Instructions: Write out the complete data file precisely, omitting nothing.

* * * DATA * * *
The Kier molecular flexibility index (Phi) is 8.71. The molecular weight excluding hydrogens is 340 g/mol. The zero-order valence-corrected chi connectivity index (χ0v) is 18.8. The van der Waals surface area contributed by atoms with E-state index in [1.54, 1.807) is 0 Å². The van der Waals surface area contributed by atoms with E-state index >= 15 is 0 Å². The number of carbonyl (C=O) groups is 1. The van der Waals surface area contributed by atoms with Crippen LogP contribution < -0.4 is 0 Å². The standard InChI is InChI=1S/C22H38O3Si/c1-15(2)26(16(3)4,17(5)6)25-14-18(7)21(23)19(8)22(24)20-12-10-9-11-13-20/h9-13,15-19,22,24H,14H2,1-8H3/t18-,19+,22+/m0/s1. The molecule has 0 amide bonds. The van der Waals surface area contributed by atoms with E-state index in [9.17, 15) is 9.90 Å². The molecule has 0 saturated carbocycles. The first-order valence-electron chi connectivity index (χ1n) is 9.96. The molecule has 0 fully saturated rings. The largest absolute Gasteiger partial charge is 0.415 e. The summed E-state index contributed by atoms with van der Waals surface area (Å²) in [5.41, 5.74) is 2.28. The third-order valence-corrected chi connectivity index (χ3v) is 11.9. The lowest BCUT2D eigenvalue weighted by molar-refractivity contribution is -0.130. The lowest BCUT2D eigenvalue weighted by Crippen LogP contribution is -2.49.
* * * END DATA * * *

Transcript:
The Kier molecular flexibility index (Phi) is 8.71. The molecular weight excluding hydrogens is 340 g/mol. The zero-order valence-corrected chi connectivity index (χ0v) is 18.8. The van der Waals surface area contributed by atoms with E-state index in [1.54, 1.807) is 0 Å². The van der Waals surface area contributed by atoms with E-state index >= 15 is 0 Å². The number of carbonyl (C=O) groups is 1. The van der Waals surface area contributed by atoms with Crippen LogP contribution < -0.4 is 0 Å². The standard InChI is InChI=1S/C22H38O3Si/c1-15(2)26(16(3)4,17(5)6)25-14-18(7)21(23)19(8)22(24)20-12-10-9-11-13-20/h9-13,15-19,22,24H,14H2,1-8H3/t18-,19+,22+/m0/s1. The molecule has 0 amide bonds. The van der Waals surface area contributed by atoms with E-state index in [9.17, 15) is 9.90 Å². The molecule has 0 saturated carbocycles. The first-order valence-electron chi connectivity index (χ1n) is 9.96. The molecule has 0 fully saturated rings. The largest absolute Gasteiger partial charge is 0.415 e. The summed E-state index contributed by atoms with van der Waals surface area (Å²) in [5.41, 5.74) is 2.28. The third-order valence-corrected chi connectivity index (χ3v) is 11.9. The lowest BCUT2D eigenvalue weighted by molar-refractivity contribution is -0.130. The lowest BCUT2D eigenvalue weighted by Crippen LogP contribution is -2.49.